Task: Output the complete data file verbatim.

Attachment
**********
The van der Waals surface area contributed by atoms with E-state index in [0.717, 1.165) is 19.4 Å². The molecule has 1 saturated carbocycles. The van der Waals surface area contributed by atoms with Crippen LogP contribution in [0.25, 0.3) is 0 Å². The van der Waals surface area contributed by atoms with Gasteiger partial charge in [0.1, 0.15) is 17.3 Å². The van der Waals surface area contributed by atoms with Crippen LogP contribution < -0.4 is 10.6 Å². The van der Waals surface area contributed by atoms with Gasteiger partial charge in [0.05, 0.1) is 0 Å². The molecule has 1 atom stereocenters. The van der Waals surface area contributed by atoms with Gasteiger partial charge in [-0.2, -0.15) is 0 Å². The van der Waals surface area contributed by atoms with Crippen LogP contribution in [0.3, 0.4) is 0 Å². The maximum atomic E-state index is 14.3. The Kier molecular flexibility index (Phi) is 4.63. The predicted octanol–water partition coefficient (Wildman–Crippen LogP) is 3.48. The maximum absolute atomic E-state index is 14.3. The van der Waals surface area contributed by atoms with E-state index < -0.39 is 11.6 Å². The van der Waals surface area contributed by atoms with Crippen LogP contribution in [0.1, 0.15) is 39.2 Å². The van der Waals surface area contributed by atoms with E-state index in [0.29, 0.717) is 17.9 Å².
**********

The van der Waals surface area contributed by atoms with E-state index in [0.717, 1.165) is 19.4 Å². The molecule has 1 saturated carbocycles. The van der Waals surface area contributed by atoms with Crippen LogP contribution in [0.25, 0.3) is 0 Å². The van der Waals surface area contributed by atoms with Gasteiger partial charge in [0.1, 0.15) is 17.3 Å². The van der Waals surface area contributed by atoms with Crippen LogP contribution < -0.4 is 10.6 Å². The van der Waals surface area contributed by atoms with Gasteiger partial charge in [0.05, 0.1) is 0 Å². The molecule has 1 atom stereocenters. The van der Waals surface area contributed by atoms with Gasteiger partial charge in [-0.2, -0.15) is 0 Å². The van der Waals surface area contributed by atoms with Crippen LogP contribution in [0.3, 0.4) is 0 Å². The maximum atomic E-state index is 14.3. The Kier molecular flexibility index (Phi) is 4.63. The predicted octanol–water partition coefficient (Wildman–Crippen LogP) is 3.48. The maximum absolute atomic E-state index is 14.3. The van der Waals surface area contributed by atoms with E-state index < -0.39 is 11.6 Å². The van der Waals surface area contributed by atoms with Crippen LogP contribution in [0.1, 0.15) is 39.2 Å². The van der Waals surface area contributed by atoms with E-state index in [0.29, 0.717) is 17.9 Å².